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I have written a c++ static library that overwrites the delete operator. When using the library in a test project, the project produces the following error:

error LNK2005: "void __cdecl operator delete(void *)" (??3@YAXPAX@Z) already defined in LIBCMTD.lib(delete_scalar.obj)

Having searched for an answer, I believe this is due to the include order of CRT and MFC libraries, but all the answers seam outdated when trying to apply the solution. I am using Visual Studio 2017.

Can anyone tell me how to build my library properly? Thanks.

Edit- I am aware of the One Definition Rule. I am trying to find out how to prevent the LIBCMTD.lib version from being included.

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    The answers are still correct. Why do you think that they are outdated. Programmers do all the way the same errors, or getting all the way the same problems. Over years... ;) Its all about libraries and search sequence and a symbol that exists in both libraries... – xMRi Oct 9 '17 at 7:02
  • Possible duplicate of What exactly is One Definition Rule in C++? – IInspectable Oct 9 '17 at 15:44
  • I am aware of the One Definition Rule. I am trying to find out how to prevent the LIBCMTD.lib version from being included. – Jester Oct 11 '17 at 2:53
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Have a look here:

https://docs.microsoft.com/en-gb/cpp/error-messages/tool-errors/linker-tools-error-lnk2005

There are several reasons as you will see in the article. For example:

This error can occur if you link more than one version of the standard library or CRT. For example, if you attempt to link both the retail and debug CRT libraries, or both the static and dynamic versions of a library, or two different versions of a standard library to your executable, this error may be reported many times. To fix this issue, remove all but one copy of each library from the link command. We do not recommend you mix retail and debug libraries, or different versions of a library, in the same executable.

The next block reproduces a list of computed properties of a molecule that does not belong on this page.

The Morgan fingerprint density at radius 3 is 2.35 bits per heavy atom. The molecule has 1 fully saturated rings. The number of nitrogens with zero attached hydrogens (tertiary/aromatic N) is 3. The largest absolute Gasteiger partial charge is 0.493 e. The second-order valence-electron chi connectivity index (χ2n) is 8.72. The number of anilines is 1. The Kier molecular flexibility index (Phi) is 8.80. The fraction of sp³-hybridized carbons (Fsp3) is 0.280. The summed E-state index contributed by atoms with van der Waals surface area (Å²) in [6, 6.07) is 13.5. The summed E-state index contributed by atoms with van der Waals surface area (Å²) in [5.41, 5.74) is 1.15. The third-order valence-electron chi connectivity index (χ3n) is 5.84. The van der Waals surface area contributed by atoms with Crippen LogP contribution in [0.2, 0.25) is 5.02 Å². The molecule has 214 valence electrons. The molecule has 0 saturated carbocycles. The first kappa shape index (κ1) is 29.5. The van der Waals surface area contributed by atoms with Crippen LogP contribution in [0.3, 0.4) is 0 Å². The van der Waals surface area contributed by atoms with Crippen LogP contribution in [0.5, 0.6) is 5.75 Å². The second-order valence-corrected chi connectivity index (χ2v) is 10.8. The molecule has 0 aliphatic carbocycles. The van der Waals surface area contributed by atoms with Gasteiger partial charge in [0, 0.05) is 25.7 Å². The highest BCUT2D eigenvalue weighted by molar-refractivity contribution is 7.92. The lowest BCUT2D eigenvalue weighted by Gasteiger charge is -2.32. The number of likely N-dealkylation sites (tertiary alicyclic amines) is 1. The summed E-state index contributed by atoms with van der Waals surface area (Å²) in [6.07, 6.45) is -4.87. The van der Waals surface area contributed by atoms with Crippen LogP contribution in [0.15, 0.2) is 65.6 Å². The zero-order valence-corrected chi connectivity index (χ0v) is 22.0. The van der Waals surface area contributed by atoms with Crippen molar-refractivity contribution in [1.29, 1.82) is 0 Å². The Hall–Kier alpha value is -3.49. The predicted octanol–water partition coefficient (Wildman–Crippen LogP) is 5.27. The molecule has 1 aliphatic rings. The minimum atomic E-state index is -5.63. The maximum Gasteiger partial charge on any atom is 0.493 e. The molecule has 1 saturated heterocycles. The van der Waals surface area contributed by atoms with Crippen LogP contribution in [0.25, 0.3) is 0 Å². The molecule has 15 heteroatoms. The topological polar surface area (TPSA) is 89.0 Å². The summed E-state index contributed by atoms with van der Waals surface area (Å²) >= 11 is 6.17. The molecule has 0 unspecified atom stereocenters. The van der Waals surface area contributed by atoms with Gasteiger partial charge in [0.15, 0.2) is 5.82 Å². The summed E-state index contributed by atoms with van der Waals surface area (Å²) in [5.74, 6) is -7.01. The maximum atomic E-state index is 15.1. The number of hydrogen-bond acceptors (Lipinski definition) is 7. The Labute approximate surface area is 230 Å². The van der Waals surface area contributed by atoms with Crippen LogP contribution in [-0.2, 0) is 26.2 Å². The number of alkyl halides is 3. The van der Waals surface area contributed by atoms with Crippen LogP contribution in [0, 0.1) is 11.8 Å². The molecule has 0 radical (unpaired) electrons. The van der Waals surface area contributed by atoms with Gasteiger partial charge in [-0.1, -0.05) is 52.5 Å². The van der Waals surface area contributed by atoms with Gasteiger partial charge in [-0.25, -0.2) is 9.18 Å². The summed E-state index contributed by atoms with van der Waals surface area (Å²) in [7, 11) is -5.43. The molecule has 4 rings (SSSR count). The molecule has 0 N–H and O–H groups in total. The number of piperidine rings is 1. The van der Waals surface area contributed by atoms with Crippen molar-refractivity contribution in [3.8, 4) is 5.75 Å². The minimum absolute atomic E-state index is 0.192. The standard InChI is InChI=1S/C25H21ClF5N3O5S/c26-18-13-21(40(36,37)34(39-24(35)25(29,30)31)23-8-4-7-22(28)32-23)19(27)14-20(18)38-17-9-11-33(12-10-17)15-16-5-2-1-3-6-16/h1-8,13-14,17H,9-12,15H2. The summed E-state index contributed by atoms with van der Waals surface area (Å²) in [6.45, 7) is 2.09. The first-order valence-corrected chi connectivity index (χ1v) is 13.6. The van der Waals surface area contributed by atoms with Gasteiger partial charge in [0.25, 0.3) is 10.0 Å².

To tell the linker to use libraries other than the defaults, on the command line, specify the libraries to use, and use the /NODEFAULTLIB option to disable the default libraries. In the IDE, add references to your project to specify the libraries to use, and then open the Property Pages dialog for your project, and in the Linker, Input property page, set either Ignore All Default Libraries, or Ignore Specific Default Libraries properties to disable the default libraries.

I have had to do this in the past.

  • Thanks Andrew. I'm still having trouble setting this up correctly. I have added "libcmtd.lib" to the Ignore Libraries and then added the library back in Additional Dependencies; which now reads "MyLibrary.lib;libcmtd.lib;%(AdditionalDependencies)". but i still get the same error, any suggestions? – Jester Oct 16 '17 at 4:31
  • @Jester Usually if methods of a library are already included in another. Then you ignore the default (since it is compiled into the other library). Have you just tried ignoring the default library and doing a full rebuild? – Andrew Truckle Oct 16 '17 at 8:17
  • Yes, as mentioned in my previous comment; I added libcmt.lib to the Ignore Libraries. I can see this works as I get a bunch of other linker errors relating to other code use in the library: error LNK2019: unresolved external symbol ___acrt_iob_func referenced in function _printf so I added this lib back in after linking my library, which results in the original outcome. This method is explained here – Jester Oct 16 '17 at 17:21
  • @Jester Have you tried doing a verbose build to see if it tells you anything else? – Andrew Truckle Oct 16 '17 at 17:38
  • Here is the verbose linker output. I can only see the original error message here, but maybe you can see any red flags? – Jester Oct 16 '17 at 18:48

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